|Nanoparticle-Polymer Laser Media
In the 1990s material scientists working on new solid-state dye laser gain media introduced hybrid polymer-silica dye-doped matrices in an effort to improve the thermal characteristics of polymer-based gain media. These matrices belong in the broader organic-inorganic category. A significant problem associated with these new dye laser matrices was the observed laser beam inhomogeneity (also known as "laser beam break-up"). Later it was determined that this phenomenon was the result of internal interference resulting from the interaction of coherent light and the polymer-silica structure present in the gain matrix (Duarte and Pope (1995)). In other words, the presence of silica was visible via the observed laser beam inhomogeneities.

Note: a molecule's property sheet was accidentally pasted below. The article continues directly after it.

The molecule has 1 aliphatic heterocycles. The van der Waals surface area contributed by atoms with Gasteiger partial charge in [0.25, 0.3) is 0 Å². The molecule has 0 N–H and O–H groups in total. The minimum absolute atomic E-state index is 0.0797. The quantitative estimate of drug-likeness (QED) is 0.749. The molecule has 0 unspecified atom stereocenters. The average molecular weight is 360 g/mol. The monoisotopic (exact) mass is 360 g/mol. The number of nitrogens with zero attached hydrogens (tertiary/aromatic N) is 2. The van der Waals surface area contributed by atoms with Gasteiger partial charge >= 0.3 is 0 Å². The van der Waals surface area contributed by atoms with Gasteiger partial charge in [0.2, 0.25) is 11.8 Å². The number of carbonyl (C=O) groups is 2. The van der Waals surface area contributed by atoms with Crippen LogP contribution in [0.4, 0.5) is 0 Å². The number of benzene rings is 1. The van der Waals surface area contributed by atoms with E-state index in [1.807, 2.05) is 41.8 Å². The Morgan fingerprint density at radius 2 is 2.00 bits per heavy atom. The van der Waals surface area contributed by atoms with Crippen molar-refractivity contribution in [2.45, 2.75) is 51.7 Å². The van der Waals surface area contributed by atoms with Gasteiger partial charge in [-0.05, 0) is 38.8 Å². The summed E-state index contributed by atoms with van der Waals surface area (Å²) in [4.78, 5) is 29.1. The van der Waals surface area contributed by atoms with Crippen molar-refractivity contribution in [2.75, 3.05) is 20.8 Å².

A solution to this problem was demonstrated by Duarte and James in (2003) by the use of silica nanoparticle distributions in the polymer matrix. Thus, using advances in polymer gain media, and nanoparticle techniques, it was possible to satisfy the interferometric requirements necessary to achieve invisibility of nanoparticle distributions in the visible spectrum. This has been demonstrated experimentally in solid-state organic-inorganic dye-doped gain media and characterized via the detection of laser beam profiles.
The photograph shown here corresponds to Fig. 2 of Duarte and James (2003) and shows a near-Gaussian laser beam following propagation in a dye-doped nanoparticle-polymer composite gain medium. Further, laser oscillation was achieved in this medium which yielded a homogeneous near-Gaussian emission beam. The homogeneity of the laser beam provides elegant evidence that the silica nanoparticles (present in 30% weight by weight in the polymer matrix) are highly transparent and essentially invisible to the laser radiation. The use of nano-particles configured in core-shell structures, to enhance invisibility in laser media, is discussed in Duarte and James (2005). Further details are
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Published on the 13th of January, 2007; updated on the 27th of March, 2013.